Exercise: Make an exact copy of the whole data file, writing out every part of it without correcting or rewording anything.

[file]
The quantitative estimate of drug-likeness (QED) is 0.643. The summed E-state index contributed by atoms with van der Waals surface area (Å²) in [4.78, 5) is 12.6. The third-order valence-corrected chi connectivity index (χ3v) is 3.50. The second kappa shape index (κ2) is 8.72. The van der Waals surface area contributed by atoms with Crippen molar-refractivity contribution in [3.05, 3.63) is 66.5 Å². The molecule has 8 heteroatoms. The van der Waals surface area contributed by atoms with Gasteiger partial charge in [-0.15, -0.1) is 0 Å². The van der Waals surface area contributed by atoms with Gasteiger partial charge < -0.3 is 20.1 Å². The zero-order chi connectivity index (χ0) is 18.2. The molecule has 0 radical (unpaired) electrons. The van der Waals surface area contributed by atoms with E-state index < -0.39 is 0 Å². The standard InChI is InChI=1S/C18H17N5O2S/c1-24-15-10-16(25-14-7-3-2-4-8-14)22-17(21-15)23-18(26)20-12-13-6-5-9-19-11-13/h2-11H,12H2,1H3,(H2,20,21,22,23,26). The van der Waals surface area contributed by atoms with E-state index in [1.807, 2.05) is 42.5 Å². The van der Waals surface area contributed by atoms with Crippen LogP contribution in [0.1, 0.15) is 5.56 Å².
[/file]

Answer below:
The quantitative estimate of drug-likeness (QED) is 0.643. The summed E-state index contributed by atoms with van der Waals surface area (Å²) in [4.78, 5) is 12.6. The third-order valence-corrected chi connectivity index (χ3v) is 3.50. The second kappa shape index (κ2) is 8.72. The van der Waals surface area contributed by atoms with Crippen molar-refractivity contribution in [3.05, 3.63) is 66.5 Å². The molecule has 8 heteroatoms. The van der Waals surface area contributed by atoms with Gasteiger partial charge in [-0.15, -0.1) is 0 Å². The van der Waals surface area contributed by atoms with Gasteiger partial charge < -0.3 is 20.1 Å². The zero-order chi connectivity index (χ0) is 18.2. The molecule has 0 radical (unpaired) electrons. The van der Waals surface area contributed by atoms with E-state index < -0.39 is 0 Å². The standard InChI is InChI=1S/C18H17N5O2S/c1-24-15-10-16(25-14-7-3-2-4-8-14)22-17(21-15)23-18(26)20-12-13-6-5-9-19-11-13/h2-11H,12H2,1H3,(H2,20,21,22,23,26). The van der Waals surface area contributed by atoms with E-state index in [1.807, 2.05) is 42.5 Å². The van der Waals surface area contributed by atoms with Crippen LogP contribution in [0.1, 0.15) is 5.56 Å².